Date: 1931
Brand: Chesterfield
Manufacturer: Liggett & Myers Tobacco Company
Campaign: Mass Marketing Begins
Theme: Targeting Women
Keywords: Female, Fashion, Mild
Quote: When choosing cigarettes for others, you can set no standard higher than Chesterfield's ownto give smokers what matters most: MILDNESS

Comment: This beautiful woman is shown in profile to accentuate her beauty. Her white gloves, fitted hat, and fur coat provide her with elegance and style. The portrait s illustrator was J. Knowles Hare (1884-1947), well known for his glamour and calendar prints, as well as his magazine covers and advertisements. He used his wife, Gladys Granger, as the model for most of his portraits.

Mass Marketing Begins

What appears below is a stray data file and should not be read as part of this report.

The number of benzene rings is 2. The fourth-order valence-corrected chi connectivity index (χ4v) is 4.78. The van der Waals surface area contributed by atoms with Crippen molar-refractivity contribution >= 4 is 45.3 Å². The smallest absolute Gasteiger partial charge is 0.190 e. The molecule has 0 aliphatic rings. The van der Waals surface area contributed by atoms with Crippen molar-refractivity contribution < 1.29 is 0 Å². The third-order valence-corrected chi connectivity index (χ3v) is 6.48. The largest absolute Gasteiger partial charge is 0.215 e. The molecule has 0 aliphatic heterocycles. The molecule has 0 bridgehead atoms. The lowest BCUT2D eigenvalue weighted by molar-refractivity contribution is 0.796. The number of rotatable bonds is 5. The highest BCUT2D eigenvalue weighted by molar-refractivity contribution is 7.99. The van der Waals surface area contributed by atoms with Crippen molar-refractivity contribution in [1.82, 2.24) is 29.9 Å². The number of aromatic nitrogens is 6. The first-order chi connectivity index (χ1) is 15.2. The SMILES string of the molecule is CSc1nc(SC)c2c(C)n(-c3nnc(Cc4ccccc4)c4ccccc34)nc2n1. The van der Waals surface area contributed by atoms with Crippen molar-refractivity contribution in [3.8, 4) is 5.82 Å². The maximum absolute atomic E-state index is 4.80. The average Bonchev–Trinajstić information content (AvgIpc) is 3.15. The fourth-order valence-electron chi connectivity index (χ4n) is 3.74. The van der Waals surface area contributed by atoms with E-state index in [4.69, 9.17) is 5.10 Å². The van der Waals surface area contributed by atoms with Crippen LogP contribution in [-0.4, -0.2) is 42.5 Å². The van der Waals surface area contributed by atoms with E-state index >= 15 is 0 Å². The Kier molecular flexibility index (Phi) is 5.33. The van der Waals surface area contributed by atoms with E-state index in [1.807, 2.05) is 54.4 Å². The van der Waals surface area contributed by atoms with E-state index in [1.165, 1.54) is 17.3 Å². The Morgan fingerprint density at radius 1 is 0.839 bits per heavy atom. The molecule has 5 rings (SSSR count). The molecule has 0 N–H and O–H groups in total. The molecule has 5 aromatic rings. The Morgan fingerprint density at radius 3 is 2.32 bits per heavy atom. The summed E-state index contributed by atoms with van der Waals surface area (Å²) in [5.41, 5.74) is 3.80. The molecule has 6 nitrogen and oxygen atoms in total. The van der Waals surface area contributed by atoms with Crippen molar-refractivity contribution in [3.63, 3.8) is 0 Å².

As the threat of tobacco prohibition from temperance unions settled down in the late 1920s, tobacco companies became bolder with their approach to targeting women through advertisements, openly targeting women in an attempt to broaden their market and increase sales. The late 1920s saw the beginnings of major mass marketing campaigns designed specifically to target women. Cigarette manufacturers have for a long time subtly suggested in some of their advertising that women smoked, a New York Times article from 1927 reveals. But Chesterfield s 1927 Blow some my way campaign was transparent to the public even at the time of printing, and soon after, the campaigns became less and less subtle. In 1928, Lucky Strike introduced its Cream of the Crop campaign, featuring celebrity testimonials from female smokers, and then followed with Reach for a Lucky Instead of a Sweet in 1929, designed to prey on female insecurities about weight and diet. As the decade turned, many cigarette brands came out of the woodwork and joined in on unabashedly targeting women by illustrating women smoking, rather than hinting at it.

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